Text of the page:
An Embarrassment of Telephone Riches

by D.R. Stewart

The Tulsa World - December 4, 1998

Southwestern Bell Telephone Co., which the 1997 Oklahoma Legislature exempted from formal rate base hearings until February 2001, is garnering $ 91.6 million annually in excess revenue, according to a report by the Oklahoma Corporation Commission staff. 

The report, which was released on Thursday by Commissioner Bob Anthony's office, apparently without the knowledge of either Chairman Ed Apple or Commissioner Denise Bode, was immediately criticized by a Southwestern Bell spokesman. 

"It is difficult to understand the purpose of this report when residential rates are so low," said Southwestern Bell spokeswoman Karen Kay Speer. 

"The average basic local service rate for residential service in Oklahoma is 13 percent below the national average, and the price has not increased in 13 years. How many other services do you have that have not increased in price in 13 years? Quite frankly, we are proud of our ability to work efficiently, effectively market our optional services and bring new services, jobs and technology to Oklahoma." 

Anthony said he was pleased that the staff had been furnished enough financial information to put together a report. 

"I'm also pleased that it is a public report," said Anthony, a long-time critic of Southwestern Bell. "I think the members of the Legislature who prohibited a rate review will be astonished to know the size of their mistake per year. In the three years and one month that they have prohibited a rate review, they are costing customers in excess of a quarter of a billion dollars. Assuming one telephone per customer, it is costing the average Southwestern Bell customer $ 150 each over that three-year period." 

In a Dec. 2 memorandum to Ernest Johnson, director of the commission's public utility division, Jim Armstrong, chief of the commission staff's energy and finance group, and George Mathai, manager of the energy and finance group, said an analysis of Southwestern Bell's financial information found the company collecting base operating excess revenue of $ 63.6 million a year. The memo was made public by Apple.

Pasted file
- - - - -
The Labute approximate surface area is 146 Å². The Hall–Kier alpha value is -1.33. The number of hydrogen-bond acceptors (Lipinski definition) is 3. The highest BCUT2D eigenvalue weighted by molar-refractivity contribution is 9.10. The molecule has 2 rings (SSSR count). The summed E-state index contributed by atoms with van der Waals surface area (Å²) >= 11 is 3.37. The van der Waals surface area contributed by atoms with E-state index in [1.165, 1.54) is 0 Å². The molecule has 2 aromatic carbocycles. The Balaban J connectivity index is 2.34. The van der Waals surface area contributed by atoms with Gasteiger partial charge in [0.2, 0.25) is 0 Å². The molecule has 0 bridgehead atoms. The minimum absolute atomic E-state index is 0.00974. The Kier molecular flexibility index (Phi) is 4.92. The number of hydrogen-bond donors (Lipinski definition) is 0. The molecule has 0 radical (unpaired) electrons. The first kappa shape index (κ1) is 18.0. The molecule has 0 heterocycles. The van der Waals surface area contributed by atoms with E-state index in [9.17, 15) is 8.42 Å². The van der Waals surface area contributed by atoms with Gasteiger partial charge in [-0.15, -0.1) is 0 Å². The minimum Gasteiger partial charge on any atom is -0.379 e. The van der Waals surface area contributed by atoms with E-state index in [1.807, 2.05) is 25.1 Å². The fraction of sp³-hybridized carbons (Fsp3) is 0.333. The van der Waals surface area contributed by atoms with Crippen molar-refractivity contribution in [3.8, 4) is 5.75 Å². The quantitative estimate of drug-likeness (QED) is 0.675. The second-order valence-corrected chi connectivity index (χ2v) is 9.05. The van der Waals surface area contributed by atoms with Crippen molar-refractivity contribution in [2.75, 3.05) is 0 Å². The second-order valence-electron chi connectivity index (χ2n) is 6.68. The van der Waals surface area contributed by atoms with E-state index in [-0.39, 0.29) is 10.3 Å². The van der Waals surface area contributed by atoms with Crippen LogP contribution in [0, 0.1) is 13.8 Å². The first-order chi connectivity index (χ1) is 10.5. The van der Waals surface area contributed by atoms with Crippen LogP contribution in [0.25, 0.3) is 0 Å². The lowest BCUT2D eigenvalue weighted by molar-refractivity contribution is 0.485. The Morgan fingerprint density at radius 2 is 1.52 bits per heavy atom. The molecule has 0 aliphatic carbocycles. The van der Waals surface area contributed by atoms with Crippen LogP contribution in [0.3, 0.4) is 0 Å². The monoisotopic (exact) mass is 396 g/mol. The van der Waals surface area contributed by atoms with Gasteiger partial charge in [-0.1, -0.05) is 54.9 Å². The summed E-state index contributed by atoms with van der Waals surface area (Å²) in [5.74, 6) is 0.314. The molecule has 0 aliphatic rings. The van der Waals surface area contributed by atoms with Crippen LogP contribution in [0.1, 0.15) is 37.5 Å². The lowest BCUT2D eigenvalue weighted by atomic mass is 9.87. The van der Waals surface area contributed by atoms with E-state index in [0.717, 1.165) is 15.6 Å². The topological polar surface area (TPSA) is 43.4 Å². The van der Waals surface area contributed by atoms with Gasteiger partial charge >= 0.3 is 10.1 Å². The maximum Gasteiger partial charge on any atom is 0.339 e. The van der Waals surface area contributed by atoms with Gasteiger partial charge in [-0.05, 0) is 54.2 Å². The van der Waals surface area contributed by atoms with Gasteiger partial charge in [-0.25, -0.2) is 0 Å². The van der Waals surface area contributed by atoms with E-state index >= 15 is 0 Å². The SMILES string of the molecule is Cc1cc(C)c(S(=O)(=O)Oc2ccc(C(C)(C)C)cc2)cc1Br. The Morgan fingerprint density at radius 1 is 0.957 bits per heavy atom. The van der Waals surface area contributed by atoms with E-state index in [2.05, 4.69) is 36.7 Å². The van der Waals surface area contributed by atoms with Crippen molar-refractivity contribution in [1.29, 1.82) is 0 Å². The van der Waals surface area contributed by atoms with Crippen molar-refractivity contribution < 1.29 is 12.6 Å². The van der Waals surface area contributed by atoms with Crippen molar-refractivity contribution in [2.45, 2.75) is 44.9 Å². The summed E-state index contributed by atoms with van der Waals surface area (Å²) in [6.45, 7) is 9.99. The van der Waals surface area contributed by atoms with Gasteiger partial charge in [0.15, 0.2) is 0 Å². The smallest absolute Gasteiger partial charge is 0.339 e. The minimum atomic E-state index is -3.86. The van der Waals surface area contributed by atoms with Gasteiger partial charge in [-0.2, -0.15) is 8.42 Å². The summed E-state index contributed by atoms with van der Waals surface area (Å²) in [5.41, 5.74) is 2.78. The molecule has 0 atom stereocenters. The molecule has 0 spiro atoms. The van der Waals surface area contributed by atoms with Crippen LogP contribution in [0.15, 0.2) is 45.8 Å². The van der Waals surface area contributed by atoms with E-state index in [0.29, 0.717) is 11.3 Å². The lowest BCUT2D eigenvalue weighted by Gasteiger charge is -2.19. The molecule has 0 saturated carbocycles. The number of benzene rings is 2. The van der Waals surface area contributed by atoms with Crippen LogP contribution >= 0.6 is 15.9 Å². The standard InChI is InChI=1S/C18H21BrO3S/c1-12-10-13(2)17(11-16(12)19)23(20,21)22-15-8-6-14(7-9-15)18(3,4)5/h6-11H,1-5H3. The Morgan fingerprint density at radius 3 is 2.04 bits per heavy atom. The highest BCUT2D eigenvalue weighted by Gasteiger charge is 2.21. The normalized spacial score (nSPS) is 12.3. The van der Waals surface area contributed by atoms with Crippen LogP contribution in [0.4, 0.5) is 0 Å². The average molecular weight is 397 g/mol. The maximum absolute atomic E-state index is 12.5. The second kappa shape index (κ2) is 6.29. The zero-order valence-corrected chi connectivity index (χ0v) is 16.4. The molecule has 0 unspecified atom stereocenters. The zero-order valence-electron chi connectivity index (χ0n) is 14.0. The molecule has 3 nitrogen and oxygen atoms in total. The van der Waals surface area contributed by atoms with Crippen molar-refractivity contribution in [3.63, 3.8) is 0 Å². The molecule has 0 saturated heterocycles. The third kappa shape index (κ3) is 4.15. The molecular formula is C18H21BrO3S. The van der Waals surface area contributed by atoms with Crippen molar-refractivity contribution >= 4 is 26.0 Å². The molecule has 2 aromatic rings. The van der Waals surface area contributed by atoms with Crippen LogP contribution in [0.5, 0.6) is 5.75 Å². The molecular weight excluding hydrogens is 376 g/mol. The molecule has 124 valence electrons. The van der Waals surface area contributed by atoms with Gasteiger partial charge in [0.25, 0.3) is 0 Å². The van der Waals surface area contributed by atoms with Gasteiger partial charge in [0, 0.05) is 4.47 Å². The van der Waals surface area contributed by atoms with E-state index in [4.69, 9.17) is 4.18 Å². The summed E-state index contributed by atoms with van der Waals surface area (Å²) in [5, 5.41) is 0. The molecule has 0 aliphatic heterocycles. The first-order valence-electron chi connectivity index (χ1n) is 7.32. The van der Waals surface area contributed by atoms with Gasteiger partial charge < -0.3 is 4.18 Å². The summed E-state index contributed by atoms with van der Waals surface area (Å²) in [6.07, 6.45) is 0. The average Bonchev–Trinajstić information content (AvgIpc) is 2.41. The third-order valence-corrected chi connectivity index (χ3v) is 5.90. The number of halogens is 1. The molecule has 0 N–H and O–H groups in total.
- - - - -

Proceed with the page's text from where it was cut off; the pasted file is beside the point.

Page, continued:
In addition, Southwestern Bell garnered $ 28 million annually in excess revenue on Yellow Pages operations, the report found. 

The commission staff compiled the revenue estimates from financial information supplied by Southwestern Bell as part of the 1995 settlement of an Oklahoma Supreme Court case. 

Under the settlement, the company provided cash rebates, rate reductions and community development grants totaling $ 641 million to its Oklahoma customers while agreeing to furnish the commission with the minimum filing requirements for conducting a rate case. The financial information on which the staff projected the excess revenue reflects Southwestern Bell operations during 1996. 

Before Southwestern Bell could provide the commission with the financial information agreed upon in the 1995 settlement, however, the Oklahoma Legislature enacted House Bill 1815, known as the Oklahoma Telecommunications Act of 1997. The law contains a provision prohibiting the commission from initiating or conducting a traditional rate base, rate of return or earnings review for any local exchange telecommunications company that has 15 percent or more of the access lines in the state. 

Anthony and representatives of several consumer groups have alleged that the 1997 law may grant a special privilege from the state to a particular private enterprise, although Southwestern Bell is not named in the legislation. If so, that privilege may be forbidden by Section 51 of Article 5 of the Oklahoma Constitution, which states: "The legislature shall pass no law granting to any association, corporation or individual any exclusive rights, privileges or immunities within this state." 

In July, the commission asked the attorney general for a formal brief on the legality of the 1997 law, which is yet to be done. 

Apple said he could not criticize the findings of the staff report or the company based upon what he has seen. Excessive revenues would be those over a ''fair and reasonable'' rate of return, according to the 1995 agreement. 

"I don't know if $ 91.6 million is excessive. I don't know what has happened to their expenses," Apple said. "When those numbers are known, we can make an intelligent analysis about whether these revenues are excessive. Until we know their fixed, variable and marginal costs, these are preliminary figures." 

The staff report found that the information provided by the company indicates that Southwestern Bell earned a 21.4 percent return on equity during the 1996 review year, exclusive of Yellow Pages operating results. The report says that the commission staff is continuing to assess various cost studies provided by the company to determine which services provided by the company are generating excess revenue. 

In regulated public utilities, a 9 percent to 10 percent return on equity is considered about average, officials said. 

© 1998 The Tulsa World


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